When you think of modern wine storage, visions arise of swanky custom home cellars and stainless steel wine cabinets calibrated to perfection and humming pleasantly to keep bottles cool for the next big dinner. But have you ever thought of why wine is stored in bottles in the first place?
Before electricity or even the invention of the corkscrew, our founding fathers in winemaking worked tirelessly to explore available resources for storage efficiency and maximum return on investment. Priorities have changed—the Romans, for example, were often more interested in quantity and alcohol levels than nuances or bouquets—yet the goal to keep wine safe and secure remained ever at the top of the list.
From Greece to ancient Georgia, the wine-fueled innovations of our ancestors provide an indispensable look into the origins of wine storage as we know it. Though their storage solutions existed long before technologies that could stabilize temperature, humidity and vibration, many of their common-sense practices still apply to how we store wine today.
Wineskins: The original wine glasses
The earliest wine enthusiasts toted receptacles made out of animal skins or bladders for accessible wine storage. Due to their organic materials, these wineskins did not stand the test of time, yet references are made throughout history.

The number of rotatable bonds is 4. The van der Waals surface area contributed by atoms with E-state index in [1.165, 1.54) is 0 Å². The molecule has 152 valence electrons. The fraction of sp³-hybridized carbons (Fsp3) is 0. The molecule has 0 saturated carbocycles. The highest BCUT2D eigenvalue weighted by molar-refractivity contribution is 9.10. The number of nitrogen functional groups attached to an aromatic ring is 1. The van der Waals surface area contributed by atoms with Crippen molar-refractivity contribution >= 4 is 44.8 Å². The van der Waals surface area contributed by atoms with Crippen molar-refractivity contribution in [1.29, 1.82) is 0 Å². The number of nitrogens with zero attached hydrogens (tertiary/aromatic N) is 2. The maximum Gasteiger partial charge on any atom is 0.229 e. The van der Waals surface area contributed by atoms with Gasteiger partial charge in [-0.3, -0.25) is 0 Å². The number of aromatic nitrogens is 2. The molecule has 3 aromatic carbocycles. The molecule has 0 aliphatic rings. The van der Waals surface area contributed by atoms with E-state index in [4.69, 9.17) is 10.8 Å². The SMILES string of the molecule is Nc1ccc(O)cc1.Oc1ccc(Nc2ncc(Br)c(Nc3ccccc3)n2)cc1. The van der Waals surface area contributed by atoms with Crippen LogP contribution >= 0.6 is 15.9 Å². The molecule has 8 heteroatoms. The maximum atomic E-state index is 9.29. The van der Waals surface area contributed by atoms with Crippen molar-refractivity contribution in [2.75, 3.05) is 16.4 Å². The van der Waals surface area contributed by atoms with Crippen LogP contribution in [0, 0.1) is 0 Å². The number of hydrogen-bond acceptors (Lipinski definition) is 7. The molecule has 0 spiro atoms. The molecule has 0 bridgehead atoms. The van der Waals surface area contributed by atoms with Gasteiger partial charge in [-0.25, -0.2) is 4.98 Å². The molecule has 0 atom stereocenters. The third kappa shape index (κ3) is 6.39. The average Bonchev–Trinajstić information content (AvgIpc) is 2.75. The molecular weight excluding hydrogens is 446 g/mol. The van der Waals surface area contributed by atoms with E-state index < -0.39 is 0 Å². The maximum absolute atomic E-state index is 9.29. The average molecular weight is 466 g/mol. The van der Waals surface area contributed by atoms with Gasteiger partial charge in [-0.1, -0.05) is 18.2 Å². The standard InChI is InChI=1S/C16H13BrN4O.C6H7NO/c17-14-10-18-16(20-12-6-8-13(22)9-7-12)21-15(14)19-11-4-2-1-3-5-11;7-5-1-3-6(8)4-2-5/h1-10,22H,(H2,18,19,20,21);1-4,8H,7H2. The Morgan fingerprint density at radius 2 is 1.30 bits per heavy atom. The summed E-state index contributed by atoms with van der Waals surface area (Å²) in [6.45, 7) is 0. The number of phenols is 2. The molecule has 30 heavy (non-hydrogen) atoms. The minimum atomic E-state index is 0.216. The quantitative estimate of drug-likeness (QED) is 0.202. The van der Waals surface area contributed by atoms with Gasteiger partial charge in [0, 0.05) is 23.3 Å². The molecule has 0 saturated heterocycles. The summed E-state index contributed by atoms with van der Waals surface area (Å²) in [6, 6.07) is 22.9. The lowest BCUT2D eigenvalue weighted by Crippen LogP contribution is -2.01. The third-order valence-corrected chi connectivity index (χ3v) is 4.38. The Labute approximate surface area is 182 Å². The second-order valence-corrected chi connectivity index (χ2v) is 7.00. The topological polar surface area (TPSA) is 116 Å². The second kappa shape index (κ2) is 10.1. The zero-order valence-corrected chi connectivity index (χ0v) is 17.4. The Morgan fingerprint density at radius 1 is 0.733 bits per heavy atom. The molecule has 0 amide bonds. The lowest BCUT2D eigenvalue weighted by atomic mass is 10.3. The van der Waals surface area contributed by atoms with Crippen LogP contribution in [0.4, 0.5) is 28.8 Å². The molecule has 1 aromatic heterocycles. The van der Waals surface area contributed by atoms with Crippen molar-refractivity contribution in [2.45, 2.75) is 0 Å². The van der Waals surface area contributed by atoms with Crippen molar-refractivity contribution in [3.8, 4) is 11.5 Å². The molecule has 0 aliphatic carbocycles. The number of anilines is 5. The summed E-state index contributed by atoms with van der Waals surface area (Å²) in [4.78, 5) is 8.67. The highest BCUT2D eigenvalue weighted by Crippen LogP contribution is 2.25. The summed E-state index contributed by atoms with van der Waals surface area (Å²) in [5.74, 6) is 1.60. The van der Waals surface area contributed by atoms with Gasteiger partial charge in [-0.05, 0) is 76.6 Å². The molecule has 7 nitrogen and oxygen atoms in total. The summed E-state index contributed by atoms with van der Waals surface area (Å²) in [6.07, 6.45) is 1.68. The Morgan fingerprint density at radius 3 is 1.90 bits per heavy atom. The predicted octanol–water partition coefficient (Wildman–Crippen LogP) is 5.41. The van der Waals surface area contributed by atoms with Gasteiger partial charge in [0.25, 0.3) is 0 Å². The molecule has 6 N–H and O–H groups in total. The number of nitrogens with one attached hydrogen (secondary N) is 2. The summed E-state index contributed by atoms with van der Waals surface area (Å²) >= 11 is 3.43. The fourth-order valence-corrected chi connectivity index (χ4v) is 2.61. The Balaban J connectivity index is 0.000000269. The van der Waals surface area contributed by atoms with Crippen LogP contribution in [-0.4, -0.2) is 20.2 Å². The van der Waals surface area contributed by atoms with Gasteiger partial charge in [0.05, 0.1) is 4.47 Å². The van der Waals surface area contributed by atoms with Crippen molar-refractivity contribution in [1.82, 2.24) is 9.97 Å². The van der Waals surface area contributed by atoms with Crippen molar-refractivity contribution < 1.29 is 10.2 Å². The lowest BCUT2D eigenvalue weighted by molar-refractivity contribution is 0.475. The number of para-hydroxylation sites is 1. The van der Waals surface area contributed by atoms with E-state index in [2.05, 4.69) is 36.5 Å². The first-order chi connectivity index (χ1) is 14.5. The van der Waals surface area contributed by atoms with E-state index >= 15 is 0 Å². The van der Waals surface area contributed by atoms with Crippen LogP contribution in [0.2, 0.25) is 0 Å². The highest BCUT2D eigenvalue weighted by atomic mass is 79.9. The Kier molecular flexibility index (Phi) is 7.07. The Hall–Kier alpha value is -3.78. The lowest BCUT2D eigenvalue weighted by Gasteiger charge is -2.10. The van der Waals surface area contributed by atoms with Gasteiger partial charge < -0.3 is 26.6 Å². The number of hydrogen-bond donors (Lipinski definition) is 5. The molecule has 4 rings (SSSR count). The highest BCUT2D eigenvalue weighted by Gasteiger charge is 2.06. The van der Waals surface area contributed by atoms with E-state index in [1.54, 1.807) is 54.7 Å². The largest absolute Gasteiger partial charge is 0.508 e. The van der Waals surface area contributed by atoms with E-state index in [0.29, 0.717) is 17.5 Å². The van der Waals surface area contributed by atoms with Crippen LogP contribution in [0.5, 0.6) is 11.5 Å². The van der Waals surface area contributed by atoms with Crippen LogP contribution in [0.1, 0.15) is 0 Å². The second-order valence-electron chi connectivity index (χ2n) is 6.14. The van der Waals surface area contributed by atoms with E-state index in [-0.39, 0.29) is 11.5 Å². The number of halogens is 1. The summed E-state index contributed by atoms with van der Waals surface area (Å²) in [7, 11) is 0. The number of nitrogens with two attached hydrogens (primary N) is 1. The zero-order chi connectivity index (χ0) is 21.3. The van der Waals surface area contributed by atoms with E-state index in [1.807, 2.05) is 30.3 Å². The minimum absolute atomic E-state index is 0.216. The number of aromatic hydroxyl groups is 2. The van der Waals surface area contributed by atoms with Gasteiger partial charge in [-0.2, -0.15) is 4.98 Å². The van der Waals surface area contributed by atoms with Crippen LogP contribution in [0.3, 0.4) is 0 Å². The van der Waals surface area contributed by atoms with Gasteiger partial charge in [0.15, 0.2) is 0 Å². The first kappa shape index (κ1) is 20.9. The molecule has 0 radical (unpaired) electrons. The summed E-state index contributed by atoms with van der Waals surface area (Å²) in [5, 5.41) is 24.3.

The Bible cautions against new wine in an old wineskin, Shakespeare’s Falstaff rocks one in Henry IV and a wineskin played a central role in Odysseus’ outsmarting of the Cyclops Polyphemus in Homer’s Odyssey. Portable, durable and downright fashionable, wineskins served as convenient hipflasks for our earliest forms of mobile sipping.
Kvevri: Keeping it cool since 6000 BC
Image courtesy of Wikimedia
To produce and store wine in large quantities, clay earthenware was the original weapon of choice. Kvevri (also spelled qvevri) originated in Georgia as some of the oldest winemaking pottery on the planet.
These massive pots were lined with beeswax and used in every step of the winemaking process, from grape crushing and fermentation to long-term storage. Once filled and capped with wooden stoppers, the kvevri were buried underground to let the earth provide natural regulation. This burial ensured a cool, stable temperature to protect the freshness of their beloved vino, thus completing rule number one for proper wine storage.
Amphorae: Helping wine expand its empire
Amphorae were large clay vessels originating in the days of ancient Greece and Rome. Tall and slender with a consistent size, amphorae ushered in an era of standardized wine quantities and international trade. Need to ship a few hundred gallons to your neighbors in Spain? No problemo, thanks to the ingenuity of ancient engineers who designed large handles atop each clay amphora.
The containers were strung up like batches of grapes and hauled en masse aboard ships, making the international wine trade safer and more reliable. An amphorae’s narrow shape also allowed easier burial when cooler temperatures were called for, as was common practice with their kvevri cousins.
Oak barrels: Now with a purpose